There are several common myths related to his early military career. The first says that Garros was involved in the first air combat in history of aviation – although it was Joseph Frantz and Louis Quenault from Escadrille V24 who, as the first ones, shot down an Aviatik B.I on 5th October 1914. The other one points out that Garros was the first pilot to shot down an airship, yet in August of 1914. However, the first recorded aerial victory over a ´Zeppelin´ took place in June of 1915.

Garros is also often mentioned as the first aerial ace in history. However, this is just another myth. For the first time, the term ´air ace´ emerged in 1915 – when the French pilot, Adolphe Pégoud, became the first pilot officially credited with more than five aerial victories. Then, the local press nicknamed him l´as (English: the ace). That term was quickly adopted by military authorities and the title was shortly officially awarded to any pilot who managed to shoot down five enemy aircraft. Roland Garros is credited with ´only´ four aerial victories and never achieved the title of the air ace.

Nevertheless, there was one invention that, during the early months of war, really brought some fame to Garros.

Since 1910, there were several attempts made to create a device that would allow the aircraft machine gun to fire through the spinning propeller, without damaging its blades. In 1913, the first working synchronization gear was patented by Swiss engineer, Franz Schneider, working for the LVG in Germany.

The Allies worked on similar device but without any serious results. Garros, who also was involved in development of the synchronization gear, decided to go the other way as a temporary solution. Together with his mechanic, Jules Hue, he decided to narrow the propeller blades in the place they could be stuck by the bullet and, in addition, covered them with protective wedges that deflected the rounds.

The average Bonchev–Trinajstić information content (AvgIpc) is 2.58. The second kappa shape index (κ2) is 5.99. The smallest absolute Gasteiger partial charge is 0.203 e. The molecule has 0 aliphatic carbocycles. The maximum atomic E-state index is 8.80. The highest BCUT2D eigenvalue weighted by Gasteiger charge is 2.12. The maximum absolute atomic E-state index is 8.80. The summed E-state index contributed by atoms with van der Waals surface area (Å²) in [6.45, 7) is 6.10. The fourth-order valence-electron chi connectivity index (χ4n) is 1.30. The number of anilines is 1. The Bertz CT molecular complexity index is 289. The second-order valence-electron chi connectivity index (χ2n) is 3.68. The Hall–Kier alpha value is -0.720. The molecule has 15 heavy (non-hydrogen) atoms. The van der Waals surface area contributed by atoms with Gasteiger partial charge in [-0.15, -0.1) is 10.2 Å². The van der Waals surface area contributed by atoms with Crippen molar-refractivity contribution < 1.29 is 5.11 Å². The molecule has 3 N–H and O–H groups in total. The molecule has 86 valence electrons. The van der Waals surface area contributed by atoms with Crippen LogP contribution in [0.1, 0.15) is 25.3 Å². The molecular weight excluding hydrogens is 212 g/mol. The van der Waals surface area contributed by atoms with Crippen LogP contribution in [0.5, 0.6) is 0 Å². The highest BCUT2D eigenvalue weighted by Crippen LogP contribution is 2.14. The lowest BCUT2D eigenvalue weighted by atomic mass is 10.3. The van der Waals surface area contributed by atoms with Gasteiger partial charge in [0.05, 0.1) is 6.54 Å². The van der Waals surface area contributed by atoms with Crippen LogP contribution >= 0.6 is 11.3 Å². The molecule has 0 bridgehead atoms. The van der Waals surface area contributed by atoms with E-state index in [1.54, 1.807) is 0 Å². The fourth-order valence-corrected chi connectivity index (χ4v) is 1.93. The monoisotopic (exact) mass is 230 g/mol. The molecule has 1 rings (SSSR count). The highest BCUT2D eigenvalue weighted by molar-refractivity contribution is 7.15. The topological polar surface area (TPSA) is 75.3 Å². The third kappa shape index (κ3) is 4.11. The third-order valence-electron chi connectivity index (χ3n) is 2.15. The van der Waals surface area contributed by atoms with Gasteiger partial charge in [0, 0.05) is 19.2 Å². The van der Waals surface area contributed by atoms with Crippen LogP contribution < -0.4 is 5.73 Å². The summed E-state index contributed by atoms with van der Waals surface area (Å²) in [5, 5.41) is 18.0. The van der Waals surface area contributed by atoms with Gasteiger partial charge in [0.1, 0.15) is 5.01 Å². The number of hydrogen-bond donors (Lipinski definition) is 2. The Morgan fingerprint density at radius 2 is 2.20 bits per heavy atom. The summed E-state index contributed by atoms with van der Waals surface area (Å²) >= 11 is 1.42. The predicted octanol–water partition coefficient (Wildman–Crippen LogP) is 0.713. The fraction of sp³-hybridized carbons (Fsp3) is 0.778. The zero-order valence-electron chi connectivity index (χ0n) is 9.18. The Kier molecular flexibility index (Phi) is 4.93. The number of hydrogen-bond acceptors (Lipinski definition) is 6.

That invention allowed Garros to use the front-firing machine gun fixed to his Morane-Saulnier G. The first aerial victory came on 1st April 1915 and was followed by another two on 14th and 18th April.

Garros during his military service, 1915 (photo: gallica.bnf.fr / Bibliothèque nationale de France, public domain)

Although Garros invention was just a sort of an emergency solution, it seemed to work in the right way. Regrettably to the Allies, it was soon revealed by Germans – on 18th April 1915, Garros was forced to make emergency landing on the enemy territory due to fuel installation failure. He was captured by German soldiers, together with his aircraft almost intact.

Nevertheless, the Germans found Garros´ propeller as just another curiosity of the war. They did not need to copy it, because the Schneider´s interrupter gear was almost ready. In 1915, the device was mounted on new German fighter, Fokker Eindecker, allowing the Germans to achieve air superiority for more than six months (the period commonly known as ´Fokker Scourge´).

Roland Garros spent almost three years in Germany as prisoner of war. He managed to escape in February of 1918 and returned to France via the Netherlands and England. Shortly after, he also returned to combat flying and was assigned to Escadrille 26 that operated SPAD XIII fighters.

On 2nd October 1918, Roland Garros claimed his fourth, and last, aerial victory. Four days later, on the eve of his 30th birthday, Garros was engaged in a dogfight against a Fokker D.VII. Soon after, his SPAD XIII exploded in the mid-air and its remains hit the ground near Saint-Morel, in the Ardennes. Although it is not confirmed officially, the pilot who shot down Garros was most probably Herman Habich from Jasta 49, for whom it was his sixth aerial victory.

Garros´ legacy survived until today. He is often mentioned among the best French pilots of the 1910s and considered one of godfathers of modern aerial combat. Roland Garros also marked the pages of aviation history with his pioneering records, as well as the invention of narrowed propeller.

Today, the international airport on Réunion island is named after him, as well as the Stade Roland Garros – a tennis centre built in the 1920s in Paris. The stadium hosts one of the most-known tennis tournaments in the world, the French Open being a part of the Grand Slam. Until today, the tournament is officially named Les Internationaux de France de Roland-Garros (English: the French International (competition) of Roland Garros).

Garros´ aeroplane (Morane-Saulnier G) at Orly airfield (photo: gallica.bnf.fr / Bibliothèque nationale de France, public domain)

Cover photo: Roland Garros in his Blériot aircraft, Etampes, 1911 (photo: gallica.bnf.fr / Bibliothèque nationale de France, public domain)